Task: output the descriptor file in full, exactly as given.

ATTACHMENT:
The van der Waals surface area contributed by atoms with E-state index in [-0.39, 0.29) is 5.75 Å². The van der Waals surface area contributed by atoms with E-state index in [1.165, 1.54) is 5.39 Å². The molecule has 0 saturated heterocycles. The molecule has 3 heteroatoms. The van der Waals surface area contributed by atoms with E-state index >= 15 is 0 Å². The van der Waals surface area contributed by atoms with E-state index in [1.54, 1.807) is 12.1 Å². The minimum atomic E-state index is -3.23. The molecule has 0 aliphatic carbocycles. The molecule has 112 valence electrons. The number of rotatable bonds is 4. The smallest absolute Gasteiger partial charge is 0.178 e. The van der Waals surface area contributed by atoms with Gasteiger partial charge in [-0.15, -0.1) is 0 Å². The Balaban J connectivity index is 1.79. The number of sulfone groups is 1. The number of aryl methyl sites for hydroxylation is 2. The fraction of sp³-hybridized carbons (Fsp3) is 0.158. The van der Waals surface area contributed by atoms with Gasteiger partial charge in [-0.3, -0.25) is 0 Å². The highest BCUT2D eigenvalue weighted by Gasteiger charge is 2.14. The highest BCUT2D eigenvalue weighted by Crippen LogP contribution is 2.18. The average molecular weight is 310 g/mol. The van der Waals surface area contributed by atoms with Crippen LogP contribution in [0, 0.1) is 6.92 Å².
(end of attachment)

The van der Waals surface area contributed by atoms with E-state index in [-0.39, 0.29) is 5.75 Å². The van der Waals surface area contributed by atoms with E-state index in [1.165, 1.54) is 5.39 Å². The molecule has 0 saturated heterocycles. The molecule has 3 heteroatoms. The van der Waals surface area contributed by atoms with E-state index >= 15 is 0 Å². The van der Waals surface area contributed by atoms with E-state index in [1.54, 1.807) is 12.1 Å². The minimum atomic E-state index is -3.23. The molecule has 0 aliphatic carbocycles. The molecule has 112 valence electrons. The number of rotatable bonds is 4. The smallest absolute Gasteiger partial charge is 0.178 e. The van der Waals surface area contributed by atoms with Gasteiger partial charge in [-0.15, -0.1) is 0 Å². The Balaban J connectivity index is 1.79. The number of sulfone groups is 1. The number of aryl methyl sites for hydroxylation is 2. The fraction of sp³-hybridized carbons (Fsp3) is 0.158. The van der Waals surface area contributed by atoms with Gasteiger partial charge in [-0.3, -0.25) is 0 Å². The highest BCUT2D eigenvalue weighted by Gasteiger charge is 2.14. The highest BCUT2D eigenvalue weighted by Crippen LogP contribution is 2.18. The average molecular weight is 310 g/mol. The van der Waals surface area contributed by atoms with Crippen LogP contribution in [0, 0.1) is 6.92 Å².